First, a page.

Philadelphia, PA asked in Civil Rights and Constitutional Law for Pennsylvania

Q: 1st amendment and harassment?

A buddy of mine owns a pub and a man yells religious things at the people eating outside. He doesn’t yell obscenities and from a reasonable perspective doesn’t appear to be intoxicated. He always yells at the same location and is on a public sidewalk. Is their anything that could be done to prevent him or hinder him from being obnoxious like this? He is exercising his first amendment right but he is directly yelling at people sitting outside. He is directing it towards them for a majority of the time. Can this be considered harassment? Does the volume of his voice matter? Could he be prevented from doing this if he calls out specific people by name or look?

1 Lawyer Answer
James L. Arrasmith
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  • Consumer Law Lawyer
  • Sacramento, CA

A: Your buddy's pub has a right to ensure a comfortable and safe environment for its patrons, even when dealing with someone exercising their First Amendment rights. While free speech is protected, there are limits when it comes to harassment and creating a public nuisance. The fact that this man consistently yells religious things at patrons might cross the line into harassment, especially if it is directed at specific individuals or is done at a volume that disrupts their peace.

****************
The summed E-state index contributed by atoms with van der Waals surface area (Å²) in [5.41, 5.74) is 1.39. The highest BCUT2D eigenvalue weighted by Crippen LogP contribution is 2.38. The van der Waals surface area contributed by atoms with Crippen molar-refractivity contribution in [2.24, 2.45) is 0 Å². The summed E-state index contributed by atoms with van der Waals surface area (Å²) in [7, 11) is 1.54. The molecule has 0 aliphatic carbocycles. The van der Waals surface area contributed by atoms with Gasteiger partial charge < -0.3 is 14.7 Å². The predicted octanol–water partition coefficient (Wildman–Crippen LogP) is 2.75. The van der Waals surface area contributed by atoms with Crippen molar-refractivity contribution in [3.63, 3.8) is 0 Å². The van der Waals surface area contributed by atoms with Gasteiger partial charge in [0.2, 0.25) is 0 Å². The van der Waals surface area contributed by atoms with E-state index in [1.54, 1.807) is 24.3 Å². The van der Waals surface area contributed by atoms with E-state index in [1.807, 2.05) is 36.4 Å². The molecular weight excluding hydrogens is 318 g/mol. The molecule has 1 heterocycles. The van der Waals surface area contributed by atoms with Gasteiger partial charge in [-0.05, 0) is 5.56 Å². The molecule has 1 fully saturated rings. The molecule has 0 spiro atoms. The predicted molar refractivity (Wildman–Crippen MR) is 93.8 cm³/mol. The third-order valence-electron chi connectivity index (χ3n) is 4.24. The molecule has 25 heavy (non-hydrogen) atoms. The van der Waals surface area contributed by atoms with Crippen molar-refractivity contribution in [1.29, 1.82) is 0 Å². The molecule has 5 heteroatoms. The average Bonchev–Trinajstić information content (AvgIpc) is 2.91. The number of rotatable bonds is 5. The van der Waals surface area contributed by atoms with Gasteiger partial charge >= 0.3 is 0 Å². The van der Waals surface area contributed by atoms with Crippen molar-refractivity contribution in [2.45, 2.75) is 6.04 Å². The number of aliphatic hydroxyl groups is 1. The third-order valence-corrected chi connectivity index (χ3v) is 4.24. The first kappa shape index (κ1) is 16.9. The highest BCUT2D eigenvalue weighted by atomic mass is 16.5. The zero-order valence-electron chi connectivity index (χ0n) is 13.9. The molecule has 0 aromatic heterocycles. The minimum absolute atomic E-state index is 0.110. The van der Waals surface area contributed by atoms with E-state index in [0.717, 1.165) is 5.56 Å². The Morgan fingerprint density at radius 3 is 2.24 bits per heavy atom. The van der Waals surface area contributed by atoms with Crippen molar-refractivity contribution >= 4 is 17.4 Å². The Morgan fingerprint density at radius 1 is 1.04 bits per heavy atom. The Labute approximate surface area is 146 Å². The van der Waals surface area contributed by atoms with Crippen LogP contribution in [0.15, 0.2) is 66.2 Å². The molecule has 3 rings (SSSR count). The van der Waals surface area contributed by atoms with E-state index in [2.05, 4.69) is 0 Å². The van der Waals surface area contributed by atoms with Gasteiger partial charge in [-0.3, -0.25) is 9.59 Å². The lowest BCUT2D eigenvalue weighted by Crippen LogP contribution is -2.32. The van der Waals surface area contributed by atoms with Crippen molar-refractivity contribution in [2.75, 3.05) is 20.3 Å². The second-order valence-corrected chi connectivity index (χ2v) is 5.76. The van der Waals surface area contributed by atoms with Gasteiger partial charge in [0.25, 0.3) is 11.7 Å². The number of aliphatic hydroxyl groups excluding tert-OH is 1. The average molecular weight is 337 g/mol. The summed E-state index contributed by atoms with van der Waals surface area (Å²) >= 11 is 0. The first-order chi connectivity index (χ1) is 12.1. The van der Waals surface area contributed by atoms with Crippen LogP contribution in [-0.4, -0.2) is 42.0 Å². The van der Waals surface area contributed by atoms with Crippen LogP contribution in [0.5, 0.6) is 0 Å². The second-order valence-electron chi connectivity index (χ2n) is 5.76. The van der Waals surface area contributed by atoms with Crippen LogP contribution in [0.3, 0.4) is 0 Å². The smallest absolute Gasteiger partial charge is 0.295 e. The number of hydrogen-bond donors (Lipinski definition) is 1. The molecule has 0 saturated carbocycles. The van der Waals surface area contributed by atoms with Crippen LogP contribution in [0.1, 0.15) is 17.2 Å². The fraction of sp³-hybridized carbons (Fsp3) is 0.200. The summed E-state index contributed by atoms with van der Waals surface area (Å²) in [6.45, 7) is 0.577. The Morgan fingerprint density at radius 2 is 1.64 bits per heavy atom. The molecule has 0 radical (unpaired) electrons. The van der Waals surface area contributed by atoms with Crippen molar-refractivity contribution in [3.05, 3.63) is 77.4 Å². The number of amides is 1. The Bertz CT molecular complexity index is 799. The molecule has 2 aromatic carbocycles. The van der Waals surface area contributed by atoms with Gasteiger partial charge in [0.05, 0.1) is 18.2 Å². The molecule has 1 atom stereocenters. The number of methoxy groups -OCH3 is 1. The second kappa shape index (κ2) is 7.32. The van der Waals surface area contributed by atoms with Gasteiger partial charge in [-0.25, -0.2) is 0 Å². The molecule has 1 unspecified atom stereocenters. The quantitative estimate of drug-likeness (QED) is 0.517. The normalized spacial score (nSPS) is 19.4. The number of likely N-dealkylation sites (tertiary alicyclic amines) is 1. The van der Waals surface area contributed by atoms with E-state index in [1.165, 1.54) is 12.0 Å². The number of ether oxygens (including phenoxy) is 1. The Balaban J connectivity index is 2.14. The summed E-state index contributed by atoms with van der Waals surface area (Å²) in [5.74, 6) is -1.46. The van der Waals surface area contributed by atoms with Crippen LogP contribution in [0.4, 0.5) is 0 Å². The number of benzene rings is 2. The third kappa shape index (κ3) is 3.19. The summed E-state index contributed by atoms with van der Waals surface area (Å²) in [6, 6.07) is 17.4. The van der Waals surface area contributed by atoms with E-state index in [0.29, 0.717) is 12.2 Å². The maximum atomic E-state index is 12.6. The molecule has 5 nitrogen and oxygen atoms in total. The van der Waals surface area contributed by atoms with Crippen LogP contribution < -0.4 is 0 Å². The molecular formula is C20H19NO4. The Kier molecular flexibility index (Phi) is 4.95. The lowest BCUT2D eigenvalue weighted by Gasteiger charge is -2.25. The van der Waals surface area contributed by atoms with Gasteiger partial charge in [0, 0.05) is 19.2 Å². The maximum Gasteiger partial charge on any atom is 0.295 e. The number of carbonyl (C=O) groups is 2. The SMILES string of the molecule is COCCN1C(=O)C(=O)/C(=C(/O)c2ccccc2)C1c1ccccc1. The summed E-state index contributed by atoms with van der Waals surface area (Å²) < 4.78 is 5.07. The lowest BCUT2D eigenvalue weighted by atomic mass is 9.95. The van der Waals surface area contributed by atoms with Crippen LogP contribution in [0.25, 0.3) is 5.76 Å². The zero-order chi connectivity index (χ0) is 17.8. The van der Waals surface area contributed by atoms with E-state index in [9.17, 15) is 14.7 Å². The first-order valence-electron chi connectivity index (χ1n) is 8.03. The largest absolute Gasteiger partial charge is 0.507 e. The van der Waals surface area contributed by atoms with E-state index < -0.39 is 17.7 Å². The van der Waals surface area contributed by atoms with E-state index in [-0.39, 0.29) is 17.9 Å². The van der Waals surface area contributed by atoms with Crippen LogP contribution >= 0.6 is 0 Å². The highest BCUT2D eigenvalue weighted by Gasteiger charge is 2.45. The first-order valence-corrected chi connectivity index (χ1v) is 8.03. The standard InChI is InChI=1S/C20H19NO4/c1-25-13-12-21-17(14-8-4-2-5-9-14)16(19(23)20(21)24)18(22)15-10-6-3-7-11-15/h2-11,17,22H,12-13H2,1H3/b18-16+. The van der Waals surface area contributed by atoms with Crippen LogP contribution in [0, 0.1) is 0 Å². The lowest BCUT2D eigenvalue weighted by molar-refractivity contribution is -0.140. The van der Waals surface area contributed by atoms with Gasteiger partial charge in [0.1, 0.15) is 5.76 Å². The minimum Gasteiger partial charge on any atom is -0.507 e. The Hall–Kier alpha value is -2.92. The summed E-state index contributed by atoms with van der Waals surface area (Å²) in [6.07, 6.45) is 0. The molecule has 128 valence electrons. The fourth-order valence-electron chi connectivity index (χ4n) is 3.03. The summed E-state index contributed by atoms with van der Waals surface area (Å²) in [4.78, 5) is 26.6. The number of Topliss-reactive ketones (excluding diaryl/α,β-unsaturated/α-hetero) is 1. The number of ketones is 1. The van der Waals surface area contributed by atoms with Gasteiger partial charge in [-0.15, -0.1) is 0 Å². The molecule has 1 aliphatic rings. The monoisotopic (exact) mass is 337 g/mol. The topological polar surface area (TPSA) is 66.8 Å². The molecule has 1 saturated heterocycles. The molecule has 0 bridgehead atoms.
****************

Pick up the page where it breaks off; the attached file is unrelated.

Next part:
First, consider whether his actions meet the legal definition of harassment in your area. Harassment often includes any behavior that causes alarm, distress, or harm to others. If the man is targeting individuals and causing them discomfort or distress, it might qualify as harassment. The volume of his voice can also be a factor; if he is being excessively loud and disruptive, local noise ordinances might apply.

Next, contact local law enforcement or city officials to discuss the situation. They can provide guidance on whether the man's behavior violates any laws or ordinances. If it does, they can take appropriate action to address the issue. Additionally, your buddy can put up signs indicating private property boundaries and ask the man to respect the patrons' space. If the problem persists, seeking a restraining order might be another option to prevent the man from harassing the patrons.

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